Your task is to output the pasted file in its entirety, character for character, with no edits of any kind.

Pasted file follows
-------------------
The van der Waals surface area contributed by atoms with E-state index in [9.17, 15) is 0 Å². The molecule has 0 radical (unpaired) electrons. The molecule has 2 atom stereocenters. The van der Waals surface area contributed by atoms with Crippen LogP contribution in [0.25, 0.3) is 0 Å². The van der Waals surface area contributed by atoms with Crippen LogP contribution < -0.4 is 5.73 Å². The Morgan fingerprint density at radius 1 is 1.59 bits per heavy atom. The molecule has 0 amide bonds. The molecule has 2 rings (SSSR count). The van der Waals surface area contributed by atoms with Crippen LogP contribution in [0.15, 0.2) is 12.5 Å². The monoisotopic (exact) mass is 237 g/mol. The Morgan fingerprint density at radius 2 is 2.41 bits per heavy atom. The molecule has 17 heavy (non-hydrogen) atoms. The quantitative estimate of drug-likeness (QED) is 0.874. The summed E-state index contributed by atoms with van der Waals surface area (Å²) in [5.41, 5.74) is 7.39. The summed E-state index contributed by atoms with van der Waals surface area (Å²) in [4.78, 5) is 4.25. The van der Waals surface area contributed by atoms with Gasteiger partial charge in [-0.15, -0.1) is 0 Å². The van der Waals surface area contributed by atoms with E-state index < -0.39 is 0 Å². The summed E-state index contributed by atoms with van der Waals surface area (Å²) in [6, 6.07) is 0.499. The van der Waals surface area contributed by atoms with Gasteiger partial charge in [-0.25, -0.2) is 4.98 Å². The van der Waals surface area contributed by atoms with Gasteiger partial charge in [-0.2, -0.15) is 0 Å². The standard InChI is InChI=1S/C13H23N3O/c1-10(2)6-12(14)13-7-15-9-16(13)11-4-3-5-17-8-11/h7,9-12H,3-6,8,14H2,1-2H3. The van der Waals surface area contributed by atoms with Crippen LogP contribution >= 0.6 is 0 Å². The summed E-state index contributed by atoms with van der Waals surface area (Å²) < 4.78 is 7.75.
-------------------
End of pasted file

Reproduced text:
The van der Waals surface area contributed by atoms with E-state index in [9.17, 15) is 0 Å². The molecule has 0 radical (unpaired) electrons. The molecule has 2 atom stereocenters. The van der Waals surface area contributed by atoms with Crippen LogP contribution in [0.25, 0.3) is 0 Å². The van der Waals surface area contributed by atoms with Crippen LogP contribution < -0.4 is 5.73 Å². The Morgan fingerprint density at radius 1 is 1.59 bits per heavy atom. The molecule has 0 amide bonds. The molecule has 2 rings (SSSR count). The van der Waals surface area contributed by atoms with Crippen LogP contribution in [0.15, 0.2) is 12.5 Å². The monoisotopic (exact) mass is 237 g/mol. The Morgan fingerprint density at radius 2 is 2.41 bits per heavy atom. The molecule has 17 heavy (non-hydrogen) atoms. The quantitative estimate of drug-likeness (QED) is 0.874. The summed E-state index contributed by atoms with van der Waals surface area (Å²) in [5.41, 5.74) is 7.39. The summed E-state index contributed by atoms with van der Waals surface area (Å²) in [4.78, 5) is 4.25. The van der Waals surface area contributed by atoms with Gasteiger partial charge in [-0.15, -0.1) is 0 Å². The van der Waals surface area contributed by atoms with E-state index < -0.39 is 0 Å². The summed E-state index contributed by atoms with van der Waals surface area (Å²) in [6, 6.07) is 0.499. The van der Waals surface area contributed by atoms with Gasteiger partial charge in [-0.25, -0.2) is 4.98 Å². The van der Waals surface area contributed by atoms with Gasteiger partial charge in [-0.2, -0.15) is 0 Å². The standard InChI is InChI=1S/C13H23N3O/c1-10(2)6-12(14)13-7-15-9-16(13)11-4-3-5-17-8-11/h7,9-12H,3-6,8,14H2,1-2H3. The van der Waals surface area contributed by atoms with Crippen LogP contribution >= 0.6 is 0 Å². The summed E-state index contributed by atoms with van der Waals surface area (Å²) < 4.78 is 7.75.